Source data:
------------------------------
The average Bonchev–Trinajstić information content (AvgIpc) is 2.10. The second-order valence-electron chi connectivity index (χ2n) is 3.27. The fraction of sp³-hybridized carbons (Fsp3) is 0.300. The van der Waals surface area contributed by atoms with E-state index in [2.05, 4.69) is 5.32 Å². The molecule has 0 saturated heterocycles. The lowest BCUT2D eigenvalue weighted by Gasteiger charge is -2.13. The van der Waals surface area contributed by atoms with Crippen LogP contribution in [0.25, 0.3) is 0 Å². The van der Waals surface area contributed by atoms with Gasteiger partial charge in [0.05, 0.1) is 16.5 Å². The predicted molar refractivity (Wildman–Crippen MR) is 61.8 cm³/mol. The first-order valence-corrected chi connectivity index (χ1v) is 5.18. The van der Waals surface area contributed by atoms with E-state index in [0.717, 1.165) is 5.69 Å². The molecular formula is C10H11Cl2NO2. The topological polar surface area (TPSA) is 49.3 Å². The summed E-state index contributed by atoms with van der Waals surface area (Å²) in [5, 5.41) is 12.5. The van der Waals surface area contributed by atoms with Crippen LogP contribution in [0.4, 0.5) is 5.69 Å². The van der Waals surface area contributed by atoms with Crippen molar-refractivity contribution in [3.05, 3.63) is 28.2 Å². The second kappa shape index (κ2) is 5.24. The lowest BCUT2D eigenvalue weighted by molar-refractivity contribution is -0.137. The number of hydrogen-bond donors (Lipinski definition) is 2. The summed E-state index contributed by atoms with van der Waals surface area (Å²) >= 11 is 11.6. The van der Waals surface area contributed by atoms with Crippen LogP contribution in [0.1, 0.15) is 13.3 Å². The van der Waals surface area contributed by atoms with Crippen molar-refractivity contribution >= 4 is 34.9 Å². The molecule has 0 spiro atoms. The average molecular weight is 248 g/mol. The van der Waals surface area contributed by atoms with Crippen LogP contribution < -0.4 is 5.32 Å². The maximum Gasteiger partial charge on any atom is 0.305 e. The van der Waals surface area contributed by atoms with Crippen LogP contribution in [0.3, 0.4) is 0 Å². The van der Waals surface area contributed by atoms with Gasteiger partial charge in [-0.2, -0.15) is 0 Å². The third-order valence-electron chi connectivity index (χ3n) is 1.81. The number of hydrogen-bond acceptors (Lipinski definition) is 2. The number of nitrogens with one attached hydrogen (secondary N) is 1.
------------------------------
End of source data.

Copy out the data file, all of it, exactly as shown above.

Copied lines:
The average Bonchev–Trinajstić information content (AvgIpc) is 2.10. The second-order valence-electron chi connectivity index (χ2n) is 3.27. The fraction of sp³-hybridized carbons (Fsp3) is 0.300. The van der Waals surface area contributed by atoms with E-state index in [2.05, 4.69) is 5.32 Å². The molecule has 0 saturated heterocycles. The lowest BCUT2D eigenvalue weighted by Gasteiger charge is -2.13. The van der Waals surface area contributed by atoms with Crippen LogP contribution in [0.25, 0.3) is 0 Å². The van der Waals surface area contributed by atoms with Gasteiger partial charge in [0.05, 0.1) is 16.5 Å². The predicted molar refractivity (Wildman–Crippen MR) is 61.8 cm³/mol. The first-order valence-corrected chi connectivity index (χ1v) is 5.18. The van der Waals surface area contributed by atoms with E-state index in [0.717, 1.165) is 5.69 Å². The molecular formula is C10H11Cl2NO2. The topological polar surface area (TPSA) is 49.3 Å². The summed E-state index contributed by atoms with van der Waals surface area (Å²) in [5, 5.41) is 12.5. The van der Waals surface area contributed by atoms with Crippen LogP contribution in [0.4, 0.5) is 5.69 Å². The van der Waals surface area contributed by atoms with Crippen molar-refractivity contribution in [3.05, 3.63) is 28.2 Å². The second kappa shape index (κ2) is 5.24. The lowest BCUT2D eigenvalue weighted by molar-refractivity contribution is -0.137. The number of hydrogen-bond donors (Lipinski definition) is 2. The summed E-state index contributed by atoms with van der Waals surface area (Å²) >= 11 is 11.6. The van der Waals surface area contributed by atoms with Crippen LogP contribution in [0.1, 0.15) is 13.3 Å². The van der Waals surface area contributed by atoms with Crippen molar-refractivity contribution >= 4 is 34.9 Å². The molecule has 0 spiro atoms. The average molecular weight is 248 g/mol. The van der Waals surface area contributed by atoms with Crippen LogP contribution < -0.4 is 5.32 Å². The maximum Gasteiger partial charge on any atom is 0.305 e. The van der Waals surface area contributed by atoms with Crippen LogP contribution in [0.3, 0.4) is 0 Å². The van der Waals surface area contributed by atoms with Gasteiger partial charge in [-0.2, -0.15) is 0 Å². The third-order valence-electron chi connectivity index (χ3n) is 1.81. The number of hydrogen-bond acceptors (Lipinski definition) is 2. The number of nitrogens with one attached hydrogen (secondary N) is 1.